Flower Power

Sunflower seeds provide tasty, crunchy nutrition in a very compact package.

By Lisa James

October 2009


There are few garden plants more impressive than the stately sunflower, with its enormous, yellow-petalled blossoms cheerfully greeting passersby from atop towering stalks.

As it turns out, the sunflower’s seeds are just as impressive for the nutrients they provide. An ounce of kernels supplies significant amounts of copper, fiber, folate, pantothenic acid, protein, selenium, vitamins B6 and E, and zinc, in addition to iron, magnesium, thiamin and niacin. The fat they contain is mostly of the beneficial unsaturated kind. What’s more, sunflower seeds are a good source of phytosterols, plant chemicals that have been found to support healthy cholesterol levels.

Sunflowers were first cultivated roughly 5,000 years ago by Native American tribes in what is now the southwestern US. The seeds were ground into meal for use in baked goods and in vegetable dishes featuring beans and corn. The seeds were also eaten out of hand as a snack and pressed into oil—two of the most common usages today. This explains the presence of two separate seed varieties, the small, black oilseed and the larger, striped “confectionery” kind.

Sunflower seeds are a versatile resource for the health-conscious cook. They lend a mildly nutty flavor to salads, sandwiches, pasta dishes, stir-frys, trail mixes and breakfast cereals (such as the granola recipe below). Sunflower oil’s high smoke point makes it a good choice for frying, and its light taste and appearance allows the flavor of other foods to come through cleanly.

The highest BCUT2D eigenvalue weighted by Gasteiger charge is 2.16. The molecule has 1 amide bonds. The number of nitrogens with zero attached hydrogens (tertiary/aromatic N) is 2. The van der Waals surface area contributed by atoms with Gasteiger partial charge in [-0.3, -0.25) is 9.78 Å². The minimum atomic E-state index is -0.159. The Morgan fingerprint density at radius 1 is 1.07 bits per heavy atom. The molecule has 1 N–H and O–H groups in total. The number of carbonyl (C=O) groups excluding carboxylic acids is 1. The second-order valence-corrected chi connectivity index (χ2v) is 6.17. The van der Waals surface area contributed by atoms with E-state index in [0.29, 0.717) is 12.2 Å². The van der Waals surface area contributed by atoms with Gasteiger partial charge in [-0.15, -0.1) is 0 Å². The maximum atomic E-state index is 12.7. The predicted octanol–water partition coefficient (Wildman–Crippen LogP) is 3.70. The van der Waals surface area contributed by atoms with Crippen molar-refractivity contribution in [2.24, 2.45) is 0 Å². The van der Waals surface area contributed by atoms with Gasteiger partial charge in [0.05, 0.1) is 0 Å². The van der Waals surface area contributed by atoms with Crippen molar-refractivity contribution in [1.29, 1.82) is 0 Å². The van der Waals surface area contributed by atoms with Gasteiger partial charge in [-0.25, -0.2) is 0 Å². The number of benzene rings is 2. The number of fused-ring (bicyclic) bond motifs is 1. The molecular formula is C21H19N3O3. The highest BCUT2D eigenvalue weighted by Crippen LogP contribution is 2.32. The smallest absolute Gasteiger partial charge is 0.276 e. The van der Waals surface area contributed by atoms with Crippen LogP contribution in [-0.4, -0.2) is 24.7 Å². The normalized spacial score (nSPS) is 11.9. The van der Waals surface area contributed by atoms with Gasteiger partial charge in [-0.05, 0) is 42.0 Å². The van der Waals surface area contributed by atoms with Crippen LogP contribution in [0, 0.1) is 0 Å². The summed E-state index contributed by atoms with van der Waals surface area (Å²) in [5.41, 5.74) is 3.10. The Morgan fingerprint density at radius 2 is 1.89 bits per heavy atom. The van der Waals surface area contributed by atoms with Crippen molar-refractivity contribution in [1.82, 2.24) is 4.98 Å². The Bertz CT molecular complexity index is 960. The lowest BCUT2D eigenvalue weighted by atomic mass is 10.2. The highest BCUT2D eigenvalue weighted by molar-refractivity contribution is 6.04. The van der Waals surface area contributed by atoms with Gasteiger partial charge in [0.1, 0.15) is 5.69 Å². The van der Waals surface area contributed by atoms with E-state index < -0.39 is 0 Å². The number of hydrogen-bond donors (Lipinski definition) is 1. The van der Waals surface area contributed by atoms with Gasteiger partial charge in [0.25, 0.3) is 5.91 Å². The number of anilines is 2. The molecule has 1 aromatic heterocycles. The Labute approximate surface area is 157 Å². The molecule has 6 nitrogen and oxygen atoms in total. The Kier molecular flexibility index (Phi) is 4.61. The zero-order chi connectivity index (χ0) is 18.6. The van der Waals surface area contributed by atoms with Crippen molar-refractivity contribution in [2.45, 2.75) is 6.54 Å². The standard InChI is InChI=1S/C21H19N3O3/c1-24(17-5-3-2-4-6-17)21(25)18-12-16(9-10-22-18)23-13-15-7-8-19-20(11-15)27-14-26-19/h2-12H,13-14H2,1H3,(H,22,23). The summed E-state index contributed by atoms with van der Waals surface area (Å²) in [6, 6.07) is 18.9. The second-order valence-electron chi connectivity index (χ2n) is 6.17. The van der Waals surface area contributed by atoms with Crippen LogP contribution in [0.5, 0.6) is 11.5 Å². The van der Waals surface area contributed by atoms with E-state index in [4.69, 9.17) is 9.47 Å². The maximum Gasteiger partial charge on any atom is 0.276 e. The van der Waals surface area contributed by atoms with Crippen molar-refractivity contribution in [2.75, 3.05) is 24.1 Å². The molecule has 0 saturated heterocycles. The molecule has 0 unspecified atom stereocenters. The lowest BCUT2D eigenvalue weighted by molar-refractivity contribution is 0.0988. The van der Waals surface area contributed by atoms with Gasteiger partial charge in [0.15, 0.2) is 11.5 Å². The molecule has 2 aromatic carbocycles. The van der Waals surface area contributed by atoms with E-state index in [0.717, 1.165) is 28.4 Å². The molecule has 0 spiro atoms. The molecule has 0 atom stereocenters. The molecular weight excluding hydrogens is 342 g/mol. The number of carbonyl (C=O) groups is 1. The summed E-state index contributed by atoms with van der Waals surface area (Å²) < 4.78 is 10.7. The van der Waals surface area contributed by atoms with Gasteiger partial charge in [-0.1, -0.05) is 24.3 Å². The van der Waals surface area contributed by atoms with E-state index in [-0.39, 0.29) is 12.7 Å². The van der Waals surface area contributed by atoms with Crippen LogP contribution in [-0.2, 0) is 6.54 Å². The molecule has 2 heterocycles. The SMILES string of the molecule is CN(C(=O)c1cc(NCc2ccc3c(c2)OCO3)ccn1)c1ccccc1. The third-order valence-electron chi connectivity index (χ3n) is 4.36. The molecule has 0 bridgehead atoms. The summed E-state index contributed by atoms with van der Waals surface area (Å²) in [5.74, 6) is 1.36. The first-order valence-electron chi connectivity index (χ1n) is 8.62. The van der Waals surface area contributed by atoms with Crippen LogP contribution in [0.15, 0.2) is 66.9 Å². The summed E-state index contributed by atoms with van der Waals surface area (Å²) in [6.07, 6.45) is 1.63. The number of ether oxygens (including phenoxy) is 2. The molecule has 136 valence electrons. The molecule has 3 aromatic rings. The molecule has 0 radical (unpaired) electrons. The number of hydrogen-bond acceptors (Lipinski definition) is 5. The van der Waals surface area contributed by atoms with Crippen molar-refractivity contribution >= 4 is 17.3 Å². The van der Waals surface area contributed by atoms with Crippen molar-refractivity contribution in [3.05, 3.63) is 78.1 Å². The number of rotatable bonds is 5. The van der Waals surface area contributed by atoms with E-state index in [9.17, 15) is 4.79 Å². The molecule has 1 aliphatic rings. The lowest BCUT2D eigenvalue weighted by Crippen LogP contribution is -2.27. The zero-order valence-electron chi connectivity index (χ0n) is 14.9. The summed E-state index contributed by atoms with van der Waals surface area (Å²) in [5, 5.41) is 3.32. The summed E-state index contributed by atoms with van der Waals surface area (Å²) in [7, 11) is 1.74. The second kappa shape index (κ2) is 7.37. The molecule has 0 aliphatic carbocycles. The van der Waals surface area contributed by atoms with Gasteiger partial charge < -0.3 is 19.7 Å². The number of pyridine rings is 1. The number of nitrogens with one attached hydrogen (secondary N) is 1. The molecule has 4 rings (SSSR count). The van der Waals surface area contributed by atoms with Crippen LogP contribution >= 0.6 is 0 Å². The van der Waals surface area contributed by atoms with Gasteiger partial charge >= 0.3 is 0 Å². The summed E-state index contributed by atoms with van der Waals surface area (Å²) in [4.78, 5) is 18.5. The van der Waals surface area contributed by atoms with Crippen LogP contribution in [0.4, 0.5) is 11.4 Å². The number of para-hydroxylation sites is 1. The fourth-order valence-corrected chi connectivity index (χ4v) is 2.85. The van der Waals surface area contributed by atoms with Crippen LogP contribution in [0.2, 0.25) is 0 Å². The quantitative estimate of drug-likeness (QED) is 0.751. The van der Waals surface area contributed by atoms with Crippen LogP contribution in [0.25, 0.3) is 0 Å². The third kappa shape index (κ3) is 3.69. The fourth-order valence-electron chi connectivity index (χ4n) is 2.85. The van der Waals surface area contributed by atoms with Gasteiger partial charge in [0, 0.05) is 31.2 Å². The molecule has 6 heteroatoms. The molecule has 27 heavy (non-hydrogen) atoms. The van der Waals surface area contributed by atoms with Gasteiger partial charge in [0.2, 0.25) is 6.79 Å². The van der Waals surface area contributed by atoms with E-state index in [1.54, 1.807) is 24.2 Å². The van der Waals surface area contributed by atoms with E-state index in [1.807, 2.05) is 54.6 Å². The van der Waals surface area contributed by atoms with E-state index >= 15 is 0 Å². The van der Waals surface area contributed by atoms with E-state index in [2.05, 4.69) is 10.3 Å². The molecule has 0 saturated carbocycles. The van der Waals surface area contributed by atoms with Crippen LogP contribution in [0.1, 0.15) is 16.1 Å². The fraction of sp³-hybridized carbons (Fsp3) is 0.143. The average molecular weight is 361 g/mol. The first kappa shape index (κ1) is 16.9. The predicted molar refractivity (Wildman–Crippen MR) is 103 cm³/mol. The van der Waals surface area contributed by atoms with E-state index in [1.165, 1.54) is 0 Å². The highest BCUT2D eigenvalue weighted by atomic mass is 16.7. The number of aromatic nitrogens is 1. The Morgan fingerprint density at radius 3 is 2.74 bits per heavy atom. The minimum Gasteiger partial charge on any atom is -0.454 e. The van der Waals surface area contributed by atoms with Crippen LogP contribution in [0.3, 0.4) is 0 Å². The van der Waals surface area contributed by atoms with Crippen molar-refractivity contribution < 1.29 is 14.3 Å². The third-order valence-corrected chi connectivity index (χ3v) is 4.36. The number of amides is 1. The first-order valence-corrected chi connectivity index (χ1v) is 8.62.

Sunflower seeds make great snacks. But don’t forget to put the power of the sunflower—both seeds and oil—to work in your kitchen.

ET Recipes

Good Day Granola

8 cups rolled oats
1 1/4 cups firmly packed
brown sugar
1 1/2 cups unprocessed bran
1 1/2 cups natural wheat germ (not toasted or honeyed)
3/4 cup roasted sunflower
kernels, unsalted
1/2 cup sunflower oil
3/4 cup honey
2 tsp vanilla
2 cups raisins
1/2 cup flaked coconut
1/2 cup dried mixed fruit, chopped

1. Place oats, brown sugar, bran, wheat germ and sunflower kernels in a large bowl; stir. Place sunflower oil, honey and vanilla in a small saucepan. Heat, stirring until bubbly. Pour liquid over dry ingredients and mix thoroughly.

2. Divide oat mixture evenly and spread on two rimmed cookie sheets. Bake in a preheated oven at 325° degrees for 15-20 minutes, stirring once to keep granola evenly browned. When completely cool, add raisins, coconut and dried fruit.

Yields 18 cups. Analysis per cup: 160 calories, 3.6g protein, 4.75g fat (0.8g saturated),
2.5g fiber, 27.4g carbohydrate

Source: National Sunflower Association (www.sunflowernsa.com)

 


Greek Stuffed Peppers

1 ½ cup vegetable broth
1 cup whole wheat couscous
4 red, yellow or green peppers
2 tbsp balsamic vinegar
1 tbsp water
1 tbsp sunflower oil
¼ tsp salt
1 tsp dried oregano
½ cup finely chopped red onion
¼ cup chopped black olives
2 cups chopped watercress or flat-leaf parsley
½ cup finely crumbled feta cheese
¼ cup toasted sunflower kernels

1. Heat broth to boiling in a medium saucepan. Remove from heat, stir in couscous, cover and leave for 10 minutes. Fluff couscous with a fork and leave uncovered to cool. Meanwhile, preheat oven to 375°.

2. Fill a large pot half-full of water and bring to a boil. Cut tops from peppers, remove seeds and membranes, and then place the peppers into the water. Cook, covered, for 4-5 minutes, until just tender. Coat 4 custard cups with oil and stand a pepper upright in each. (Sprinkle inside of peppers with salt, if desired.)

3. In a small bowl, combine vinegar, water, oil, ¼ teaspoon salt and oregano; mix well. Pour over couscous and stir in along with the onion, olives, watercress, feta and sunflower kernels.

4. Fill peppers, packing lightly. Place custard cups in an 8” or 9” cake pan and bake about 15 minutes or until heated through. Just before serving, quickly reheat remaining couscous. On individual serving dishes or on one platter, place the baked peppers on a bed of couscous.

Serves 4. Analysis per serving: 400 calories, 14g protein, 14.6g fat (3.8g saturated),
10g fiber, 58g carbohydrate, 767 mg sodium

Source: National Sunflower Association (www.sunflowernsa.com)

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